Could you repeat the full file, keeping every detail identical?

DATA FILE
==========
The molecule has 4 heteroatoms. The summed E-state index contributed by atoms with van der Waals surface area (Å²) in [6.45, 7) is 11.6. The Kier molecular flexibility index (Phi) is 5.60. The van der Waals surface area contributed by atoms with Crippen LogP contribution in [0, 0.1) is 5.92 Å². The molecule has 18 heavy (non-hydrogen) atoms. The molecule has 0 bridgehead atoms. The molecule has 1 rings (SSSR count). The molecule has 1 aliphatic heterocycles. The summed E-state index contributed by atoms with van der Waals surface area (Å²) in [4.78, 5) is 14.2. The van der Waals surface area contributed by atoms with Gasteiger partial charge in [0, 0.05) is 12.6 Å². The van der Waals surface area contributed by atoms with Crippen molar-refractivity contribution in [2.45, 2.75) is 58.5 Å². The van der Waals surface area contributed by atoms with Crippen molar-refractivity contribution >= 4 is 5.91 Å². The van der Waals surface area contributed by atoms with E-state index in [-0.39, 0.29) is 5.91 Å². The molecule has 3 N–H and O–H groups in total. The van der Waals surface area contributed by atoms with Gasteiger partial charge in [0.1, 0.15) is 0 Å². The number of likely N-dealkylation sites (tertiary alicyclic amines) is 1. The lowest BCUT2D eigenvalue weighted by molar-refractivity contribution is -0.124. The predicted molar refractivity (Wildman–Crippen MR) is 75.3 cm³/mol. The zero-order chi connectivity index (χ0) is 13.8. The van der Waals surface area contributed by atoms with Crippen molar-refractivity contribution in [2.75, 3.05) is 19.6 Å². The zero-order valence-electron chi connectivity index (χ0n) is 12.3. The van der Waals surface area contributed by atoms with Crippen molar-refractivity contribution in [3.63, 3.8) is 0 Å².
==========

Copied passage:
The molecule has 4 heteroatoms. The summed E-state index contributed by atoms with van der Waals surface area (Å²) in [6.45, 7) is 11.6. The Kier molecular flexibility index (Phi) is 5.60. The van der Waals surface area contributed by atoms with Crippen LogP contribution in [0, 0.1) is 5.92 Å². The molecule has 18 heavy (non-hydrogen) atoms. The molecule has 0 bridgehead atoms. The molecule has 1 rings (SSSR count). The molecule has 1 aliphatic heterocycles. The summed E-state index contributed by atoms with van der Waals surface area (Å²) in [4.78, 5) is 14.2. The van der Waals surface area contributed by atoms with Gasteiger partial charge in [0, 0.05) is 12.6 Å². The van der Waals surface area contributed by atoms with Crippen molar-refractivity contribution in [2.45, 2.75) is 58.5 Å². The van der Waals surface area contributed by atoms with Crippen molar-refractivity contribution >= 4 is 5.91 Å². The van der Waals surface area contributed by atoms with E-state index in [-0.39, 0.29) is 5.91 Å². The molecule has 3 N–H and O–H groups in total. The van der Waals surface area contributed by atoms with Gasteiger partial charge in [0.1, 0.15) is 0 Å². The number of likely N-dealkylation sites (tertiary alicyclic amines) is 1. The lowest BCUT2D eigenvalue weighted by molar-refractivity contribution is -0.124. The predicted molar refractivity (Wildman–Crippen MR) is 75.3 cm³/mol. The zero-order chi connectivity index (χ0) is 13.8. The van der Waals surface area contributed by atoms with Crippen molar-refractivity contribution in [2.75, 3.05) is 19.6 Å². The zero-order valence-electron chi connectivity index (χ0n) is 12.3. The van der Waals surface area contributed by atoms with Crippen molar-refractivity contribution in [3.63, 3.8) is 0 Å².